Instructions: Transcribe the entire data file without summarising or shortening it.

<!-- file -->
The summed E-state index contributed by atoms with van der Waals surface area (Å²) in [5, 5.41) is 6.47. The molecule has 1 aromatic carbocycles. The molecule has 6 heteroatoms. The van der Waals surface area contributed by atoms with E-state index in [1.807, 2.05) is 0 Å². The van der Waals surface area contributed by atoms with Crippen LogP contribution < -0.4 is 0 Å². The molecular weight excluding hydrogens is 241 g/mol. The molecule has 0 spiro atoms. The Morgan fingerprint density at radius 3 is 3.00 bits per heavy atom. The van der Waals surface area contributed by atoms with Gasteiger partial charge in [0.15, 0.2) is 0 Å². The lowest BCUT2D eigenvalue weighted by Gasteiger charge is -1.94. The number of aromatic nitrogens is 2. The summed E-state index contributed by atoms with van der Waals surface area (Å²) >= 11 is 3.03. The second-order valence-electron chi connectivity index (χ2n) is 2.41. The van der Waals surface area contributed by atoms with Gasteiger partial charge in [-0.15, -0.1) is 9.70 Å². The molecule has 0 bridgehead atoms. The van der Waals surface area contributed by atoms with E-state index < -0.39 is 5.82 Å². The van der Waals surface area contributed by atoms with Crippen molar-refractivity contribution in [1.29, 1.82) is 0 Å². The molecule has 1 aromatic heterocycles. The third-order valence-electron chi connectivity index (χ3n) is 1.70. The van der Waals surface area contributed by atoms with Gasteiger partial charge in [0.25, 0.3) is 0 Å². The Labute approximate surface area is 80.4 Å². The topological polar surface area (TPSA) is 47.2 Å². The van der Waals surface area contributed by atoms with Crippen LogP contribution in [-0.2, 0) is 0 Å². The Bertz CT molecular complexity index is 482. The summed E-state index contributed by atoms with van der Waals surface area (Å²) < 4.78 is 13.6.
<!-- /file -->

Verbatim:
The summed E-state index contributed by atoms with van der Waals surface area (Å²) in [5, 5.41) is 6.47. The molecule has 1 aromatic carbocycles. The molecule has 6 heteroatoms. The van der Waals surface area contributed by atoms with E-state index in [1.807, 2.05) is 0 Å². The van der Waals surface area contributed by atoms with Crippen LogP contribution < -0.4 is 0 Å². The molecular weight excluding hydrogens is 241 g/mol. The molecule has 0 spiro atoms. The Morgan fingerprint density at radius 3 is 3.00 bits per heavy atom. The van der Waals surface area contributed by atoms with Gasteiger partial charge in [0.15, 0.2) is 0 Å². The lowest BCUT2D eigenvalue weighted by Gasteiger charge is -1.94. The number of aromatic nitrogens is 2. The summed E-state index contributed by atoms with van der Waals surface area (Å²) >= 11 is 3.03. The second-order valence-electron chi connectivity index (χ2n) is 2.41. The van der Waals surface area contributed by atoms with Gasteiger partial charge in [-0.15, -0.1) is 9.70 Å². The molecule has 0 bridgehead atoms. The van der Waals surface area contributed by atoms with E-state index < -0.39 is 5.82 Å². The van der Waals surface area contributed by atoms with Crippen molar-refractivity contribution in [1.29, 1.82) is 0 Å². The molecule has 1 aromatic heterocycles. The third-order valence-electron chi connectivity index (χ3n) is 1.70. The van der Waals surface area contributed by atoms with Gasteiger partial charge in [0.25, 0.3) is 0 Å². The Labute approximate surface area is 80.4 Å². The topological polar surface area (TPSA) is 47.2 Å². The van der Waals surface area contributed by atoms with Crippen LogP contribution in [-0.2, 0) is 0 Å². The Bertz CT molecular complexity index is 482. The summed E-state index contributed by atoms with van der Waals surface area (Å²) < 4.78 is 13.6.